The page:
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OTOSCLEROSIS                                      375

through the membrane, usually behind the handle of the malleus. This is due
to hyperaemia of the promontory and affords good evidence that the oto-
sclerotic process is in an active phase. The Eustachian tube is usually patent.
On the other hand, the presence of scars in, or opacity or retraction of, the
drumhead in association with Eustachian obstruction by no means negatives
the diagnosis of otosclerosis. Otosclerosis may be complicated by middle ear

Tuning fork tests show a negative Rinne's test and Weber's test is lateral-
ized to the more affected ear. Audiometry confirms the presence of a con-
ductive deafness with, usually, normal inner ear function. Sometimes there
may be a diminution of inner ear function, earlier than can be accounted
for by presbyacusis.

There are rare cases of otosclerosis in which the focus of spongification
does not affect the region of the oval window but involves the capsule of
the cochlea at a separate spot. In such cases there is no paracusis, and tuning-
fork tests give the results normally obtained in a case of sensorineural
deafness. It has been suggested that if a young or middle-aged patient suffers
from nerve deafness for which no other cause can be found, and if in her
or his family there are individuals suffering from typical otosclerosis, the
case should be regarded as one of spongification of the labyrinth capsule
(atypical otosclerosis).

PROGNOSIS. Patients should be assured that the progress of the disease
is usually very slow, that no brain disease is present, that the condition is
not dangerous to life and does not result in absolute deafness. Pregnancy,
illness and accident may cause a rapid increase of the deafness and tinnitus.
If the affection comes on early in life, the prognosis is extremely poor from
the hearing point of view.

TREATMENT. Patients with otosclerosis hear well with a hearing aid, but
as treatment is usually sought in early adult life or in middle age, surgical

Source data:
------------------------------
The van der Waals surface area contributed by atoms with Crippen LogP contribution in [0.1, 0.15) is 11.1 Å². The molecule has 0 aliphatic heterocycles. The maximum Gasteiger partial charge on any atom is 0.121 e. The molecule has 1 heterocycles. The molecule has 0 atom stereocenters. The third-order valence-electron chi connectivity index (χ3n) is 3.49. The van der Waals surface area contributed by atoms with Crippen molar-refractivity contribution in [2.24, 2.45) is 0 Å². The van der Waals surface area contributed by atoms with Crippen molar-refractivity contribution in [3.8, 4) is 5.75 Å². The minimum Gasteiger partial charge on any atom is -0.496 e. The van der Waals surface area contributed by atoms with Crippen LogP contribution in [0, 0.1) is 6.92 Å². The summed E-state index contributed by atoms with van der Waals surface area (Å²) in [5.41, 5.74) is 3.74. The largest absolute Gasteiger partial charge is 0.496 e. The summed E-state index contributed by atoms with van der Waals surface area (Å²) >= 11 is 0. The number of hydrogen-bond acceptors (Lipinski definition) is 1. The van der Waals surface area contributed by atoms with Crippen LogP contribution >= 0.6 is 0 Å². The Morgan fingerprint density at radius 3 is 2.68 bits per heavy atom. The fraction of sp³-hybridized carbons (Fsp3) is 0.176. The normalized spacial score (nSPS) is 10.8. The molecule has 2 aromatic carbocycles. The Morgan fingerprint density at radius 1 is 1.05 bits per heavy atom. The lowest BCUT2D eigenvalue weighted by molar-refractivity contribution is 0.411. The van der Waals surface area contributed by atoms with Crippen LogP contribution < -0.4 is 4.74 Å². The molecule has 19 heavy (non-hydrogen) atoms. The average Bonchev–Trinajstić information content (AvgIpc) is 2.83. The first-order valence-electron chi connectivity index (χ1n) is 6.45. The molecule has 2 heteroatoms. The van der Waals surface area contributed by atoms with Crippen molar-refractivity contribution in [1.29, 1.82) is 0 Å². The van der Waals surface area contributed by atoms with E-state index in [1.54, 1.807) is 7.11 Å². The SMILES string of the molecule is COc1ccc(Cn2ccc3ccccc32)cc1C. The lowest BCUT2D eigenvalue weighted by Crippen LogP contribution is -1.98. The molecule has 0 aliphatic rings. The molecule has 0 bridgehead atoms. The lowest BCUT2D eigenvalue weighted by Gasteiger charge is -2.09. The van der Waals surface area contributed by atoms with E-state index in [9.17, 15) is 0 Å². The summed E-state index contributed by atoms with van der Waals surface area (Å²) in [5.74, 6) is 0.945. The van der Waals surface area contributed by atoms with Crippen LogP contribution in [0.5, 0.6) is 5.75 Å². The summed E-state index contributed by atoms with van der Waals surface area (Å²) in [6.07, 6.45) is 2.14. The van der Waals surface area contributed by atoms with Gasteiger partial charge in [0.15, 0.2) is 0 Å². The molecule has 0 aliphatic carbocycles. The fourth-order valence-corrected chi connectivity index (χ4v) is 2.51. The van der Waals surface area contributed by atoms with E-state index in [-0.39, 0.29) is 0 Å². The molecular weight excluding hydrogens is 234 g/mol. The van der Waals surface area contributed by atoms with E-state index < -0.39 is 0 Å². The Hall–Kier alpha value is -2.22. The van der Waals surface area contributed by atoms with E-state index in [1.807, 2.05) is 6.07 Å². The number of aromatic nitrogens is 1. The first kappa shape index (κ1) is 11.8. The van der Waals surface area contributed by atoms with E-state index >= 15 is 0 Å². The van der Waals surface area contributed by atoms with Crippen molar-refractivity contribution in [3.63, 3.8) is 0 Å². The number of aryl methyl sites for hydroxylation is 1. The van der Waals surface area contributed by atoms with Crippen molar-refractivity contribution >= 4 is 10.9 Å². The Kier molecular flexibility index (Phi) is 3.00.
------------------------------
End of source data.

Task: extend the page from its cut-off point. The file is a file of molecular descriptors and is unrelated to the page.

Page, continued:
treatment is usually preferred.

Since the widespread practice in the past 25 years of the operation of
mobilization of the stapes, many different techniques have been described.
In these operations, carried out through an aural speculum under the oper-
ating microscope, the skin of the posterior bony meatal wall is incised to
form a U-shaped flap, which is elevated together with the annulus tym-
panicus, and the posterior half of the tympanic membrane is folded forwards,
thereby exposing the tympanic cavity. A direct approach can then be made
to the site of the disease (Fig. 197). Mobilization of the stapes was effected
by applying pressure to its neck in the direction of the stapedius tendon.
Successful mobilization was achieved in about one-third of cases, but re-
fixation of the stapes was almost invariable.

Satisfactory improvement in hearing in more than 80 per cent of cases,
with closure of the air-bone gap in the great majority, has resulted from
various techniques based on complete removal of the stapes, i.e. staped-
ectomy. The stapes is replaced by a prosthesis, e.g. of vein graft and poly-
thene tube, fat and wire, or a Teflon piston inserted into a small opening
in the footplate (Fig. 198). The stay in hospital is short.

RESULTS. In about 80 per cent of cases hearing approaching normal can
be achieved, but this will be limited by any inner ear loss. This high success
rate has to be balanced against a possible operative deterioration of hearing,